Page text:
Institute of Astronomy

Meteorite identification

Published on 24/06/2013 

Hello there I was wondering if it is possible to test rocks to see if they are from space? I ask because, this is true! Whilst I was gardening today a rock fell into my wheel barrow.  It sounds crazy, but it did happen.  The object is black, looks like coal, and is very light, I suppose like pumice.  If It didn't fall from the sky, I would say it was a piece of normal earth rock, but as it came from above I'm very curious.

It can be quite difficult to distinguish meteorites from Earth rocks.  If it is a couple of centimetres in size or larger and it were a meteorite then I would expect it to have left a dent in your wheelbarrow.  A black exterior is typical since the outside of the rock would be heated to very high temperatures during it's descent, the exterior is often also pitted and can look obviously like it has been melted.  It would not necessarily have been hot to the touch however since it's passage through the atmosphere is very rapid so the interior remains at the temperature of space (extremely cold), and the exterior will cool very quickly.  The lightness would tend to suggest that it is not a meteorite, since meteorites are more often rather dense and heavy, but that isn't an absolute rule.  If you want more information the Natural History Museum in London houses the national meteorite collection and have an identification service that may be able to help.  If you do have a meteorite you are very lucky!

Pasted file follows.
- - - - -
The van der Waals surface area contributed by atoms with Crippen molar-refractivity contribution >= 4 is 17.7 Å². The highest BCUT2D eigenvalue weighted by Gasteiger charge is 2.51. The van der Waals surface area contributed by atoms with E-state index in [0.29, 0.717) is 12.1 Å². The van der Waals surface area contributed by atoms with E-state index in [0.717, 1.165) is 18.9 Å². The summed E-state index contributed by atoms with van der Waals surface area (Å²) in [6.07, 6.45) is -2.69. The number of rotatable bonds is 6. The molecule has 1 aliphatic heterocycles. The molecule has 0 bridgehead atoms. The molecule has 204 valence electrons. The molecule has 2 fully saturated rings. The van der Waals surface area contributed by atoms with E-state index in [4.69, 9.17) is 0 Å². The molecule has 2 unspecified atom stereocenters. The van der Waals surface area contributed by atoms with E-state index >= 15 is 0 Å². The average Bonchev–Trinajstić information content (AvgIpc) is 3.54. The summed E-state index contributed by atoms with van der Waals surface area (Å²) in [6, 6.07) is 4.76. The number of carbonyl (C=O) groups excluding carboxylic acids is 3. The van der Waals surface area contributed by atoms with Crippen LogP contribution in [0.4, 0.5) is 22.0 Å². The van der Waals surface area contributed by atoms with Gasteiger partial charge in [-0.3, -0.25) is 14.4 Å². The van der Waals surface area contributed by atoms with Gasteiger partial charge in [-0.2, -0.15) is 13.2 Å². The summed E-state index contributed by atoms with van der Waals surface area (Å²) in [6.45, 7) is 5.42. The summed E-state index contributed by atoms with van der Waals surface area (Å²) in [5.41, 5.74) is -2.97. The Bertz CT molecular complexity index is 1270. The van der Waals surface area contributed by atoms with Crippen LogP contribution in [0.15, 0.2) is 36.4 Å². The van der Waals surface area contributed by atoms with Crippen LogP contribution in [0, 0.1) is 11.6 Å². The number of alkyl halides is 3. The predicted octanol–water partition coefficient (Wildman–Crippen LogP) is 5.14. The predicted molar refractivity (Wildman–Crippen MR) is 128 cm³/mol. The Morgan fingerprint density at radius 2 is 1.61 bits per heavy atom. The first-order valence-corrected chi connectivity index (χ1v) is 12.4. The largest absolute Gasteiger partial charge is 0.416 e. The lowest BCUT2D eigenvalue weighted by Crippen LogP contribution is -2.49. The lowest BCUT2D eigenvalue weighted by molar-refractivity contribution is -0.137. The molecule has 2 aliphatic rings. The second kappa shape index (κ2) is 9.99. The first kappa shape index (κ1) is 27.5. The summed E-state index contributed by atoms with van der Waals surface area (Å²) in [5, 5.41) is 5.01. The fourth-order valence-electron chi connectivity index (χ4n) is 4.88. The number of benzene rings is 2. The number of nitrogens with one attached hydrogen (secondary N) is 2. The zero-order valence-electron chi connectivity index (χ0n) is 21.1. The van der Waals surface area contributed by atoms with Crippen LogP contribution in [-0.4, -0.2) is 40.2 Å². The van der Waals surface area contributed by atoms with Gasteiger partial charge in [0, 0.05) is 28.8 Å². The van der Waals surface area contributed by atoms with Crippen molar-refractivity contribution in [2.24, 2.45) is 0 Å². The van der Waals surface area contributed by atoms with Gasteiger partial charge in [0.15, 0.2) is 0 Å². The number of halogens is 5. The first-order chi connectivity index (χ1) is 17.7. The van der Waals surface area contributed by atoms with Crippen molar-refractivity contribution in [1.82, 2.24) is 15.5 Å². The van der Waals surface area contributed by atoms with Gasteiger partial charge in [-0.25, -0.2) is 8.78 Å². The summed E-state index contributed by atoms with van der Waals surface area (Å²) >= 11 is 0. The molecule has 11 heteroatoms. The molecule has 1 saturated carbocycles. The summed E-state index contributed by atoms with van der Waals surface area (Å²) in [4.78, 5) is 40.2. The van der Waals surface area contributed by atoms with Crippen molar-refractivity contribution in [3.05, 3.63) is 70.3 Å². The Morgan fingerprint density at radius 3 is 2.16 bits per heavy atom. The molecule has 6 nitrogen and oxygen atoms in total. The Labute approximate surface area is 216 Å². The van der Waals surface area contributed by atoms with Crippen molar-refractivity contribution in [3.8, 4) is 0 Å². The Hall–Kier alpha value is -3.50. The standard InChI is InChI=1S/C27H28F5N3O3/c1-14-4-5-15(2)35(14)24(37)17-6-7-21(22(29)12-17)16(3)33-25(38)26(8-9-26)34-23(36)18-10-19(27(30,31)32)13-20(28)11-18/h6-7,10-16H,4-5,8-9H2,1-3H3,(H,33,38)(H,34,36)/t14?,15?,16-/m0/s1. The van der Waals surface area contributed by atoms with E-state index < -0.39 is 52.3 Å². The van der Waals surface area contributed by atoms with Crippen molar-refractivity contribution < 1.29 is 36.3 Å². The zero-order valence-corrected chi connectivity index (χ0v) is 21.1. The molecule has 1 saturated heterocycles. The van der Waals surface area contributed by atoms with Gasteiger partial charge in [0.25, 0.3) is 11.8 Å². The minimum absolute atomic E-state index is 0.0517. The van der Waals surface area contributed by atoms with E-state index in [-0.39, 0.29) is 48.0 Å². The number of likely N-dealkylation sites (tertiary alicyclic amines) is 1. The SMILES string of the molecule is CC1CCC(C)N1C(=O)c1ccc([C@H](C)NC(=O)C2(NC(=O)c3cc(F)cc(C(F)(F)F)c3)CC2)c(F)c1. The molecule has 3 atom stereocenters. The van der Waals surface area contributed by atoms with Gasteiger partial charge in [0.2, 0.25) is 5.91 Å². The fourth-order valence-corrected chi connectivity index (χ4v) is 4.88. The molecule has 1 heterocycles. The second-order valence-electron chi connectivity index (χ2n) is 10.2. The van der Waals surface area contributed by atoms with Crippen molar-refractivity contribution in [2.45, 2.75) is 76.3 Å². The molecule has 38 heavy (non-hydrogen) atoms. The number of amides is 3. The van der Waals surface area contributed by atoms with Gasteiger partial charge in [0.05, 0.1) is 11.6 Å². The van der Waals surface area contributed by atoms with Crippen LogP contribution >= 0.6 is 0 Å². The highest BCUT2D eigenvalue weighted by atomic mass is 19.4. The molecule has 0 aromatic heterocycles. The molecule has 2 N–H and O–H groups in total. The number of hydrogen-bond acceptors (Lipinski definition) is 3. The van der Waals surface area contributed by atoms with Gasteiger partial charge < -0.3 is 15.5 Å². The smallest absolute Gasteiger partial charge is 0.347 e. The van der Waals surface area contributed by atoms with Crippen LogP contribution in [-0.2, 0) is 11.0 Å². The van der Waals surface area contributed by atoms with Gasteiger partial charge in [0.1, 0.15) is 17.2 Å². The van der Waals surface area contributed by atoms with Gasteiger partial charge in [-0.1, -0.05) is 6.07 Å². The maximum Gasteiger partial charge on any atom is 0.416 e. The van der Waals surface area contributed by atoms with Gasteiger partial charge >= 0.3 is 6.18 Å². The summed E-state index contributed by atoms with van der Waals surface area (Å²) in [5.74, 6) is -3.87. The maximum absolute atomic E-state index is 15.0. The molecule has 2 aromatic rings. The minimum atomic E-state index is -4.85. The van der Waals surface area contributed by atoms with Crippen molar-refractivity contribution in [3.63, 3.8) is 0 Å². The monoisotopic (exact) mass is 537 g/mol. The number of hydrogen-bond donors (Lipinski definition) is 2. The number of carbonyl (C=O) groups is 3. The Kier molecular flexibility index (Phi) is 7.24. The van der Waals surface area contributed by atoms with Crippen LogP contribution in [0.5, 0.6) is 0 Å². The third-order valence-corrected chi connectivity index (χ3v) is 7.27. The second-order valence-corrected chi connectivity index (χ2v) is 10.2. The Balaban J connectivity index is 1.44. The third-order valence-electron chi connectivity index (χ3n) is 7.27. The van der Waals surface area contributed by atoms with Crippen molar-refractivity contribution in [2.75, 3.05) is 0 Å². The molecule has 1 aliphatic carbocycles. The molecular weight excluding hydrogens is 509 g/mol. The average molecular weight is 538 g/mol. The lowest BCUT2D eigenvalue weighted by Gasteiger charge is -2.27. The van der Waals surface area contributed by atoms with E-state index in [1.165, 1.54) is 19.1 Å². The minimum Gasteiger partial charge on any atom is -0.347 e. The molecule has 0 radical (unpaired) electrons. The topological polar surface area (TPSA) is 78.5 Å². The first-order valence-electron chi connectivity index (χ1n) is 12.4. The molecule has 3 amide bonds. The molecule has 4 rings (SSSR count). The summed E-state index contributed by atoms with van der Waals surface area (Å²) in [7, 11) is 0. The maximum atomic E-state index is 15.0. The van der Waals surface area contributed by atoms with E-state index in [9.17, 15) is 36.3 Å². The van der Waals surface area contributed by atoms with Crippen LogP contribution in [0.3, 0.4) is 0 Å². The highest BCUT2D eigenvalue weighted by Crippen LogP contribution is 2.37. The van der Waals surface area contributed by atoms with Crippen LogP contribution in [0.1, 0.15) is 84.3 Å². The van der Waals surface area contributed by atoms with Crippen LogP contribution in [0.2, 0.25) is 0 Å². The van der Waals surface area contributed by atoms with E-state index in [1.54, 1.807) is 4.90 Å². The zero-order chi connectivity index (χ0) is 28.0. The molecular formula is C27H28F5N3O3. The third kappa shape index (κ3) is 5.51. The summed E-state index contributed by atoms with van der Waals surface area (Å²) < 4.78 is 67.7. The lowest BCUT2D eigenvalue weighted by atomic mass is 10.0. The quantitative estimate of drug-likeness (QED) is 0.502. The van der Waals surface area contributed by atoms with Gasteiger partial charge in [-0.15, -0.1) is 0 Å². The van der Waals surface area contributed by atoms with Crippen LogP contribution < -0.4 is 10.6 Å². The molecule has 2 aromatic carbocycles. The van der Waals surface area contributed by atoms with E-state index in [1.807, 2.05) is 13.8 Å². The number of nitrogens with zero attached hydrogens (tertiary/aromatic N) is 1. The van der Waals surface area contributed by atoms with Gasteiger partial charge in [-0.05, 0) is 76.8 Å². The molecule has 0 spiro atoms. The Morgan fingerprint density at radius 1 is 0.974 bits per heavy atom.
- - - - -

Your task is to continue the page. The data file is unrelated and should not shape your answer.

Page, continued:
Page last updated: 24 June 2013 at 18:01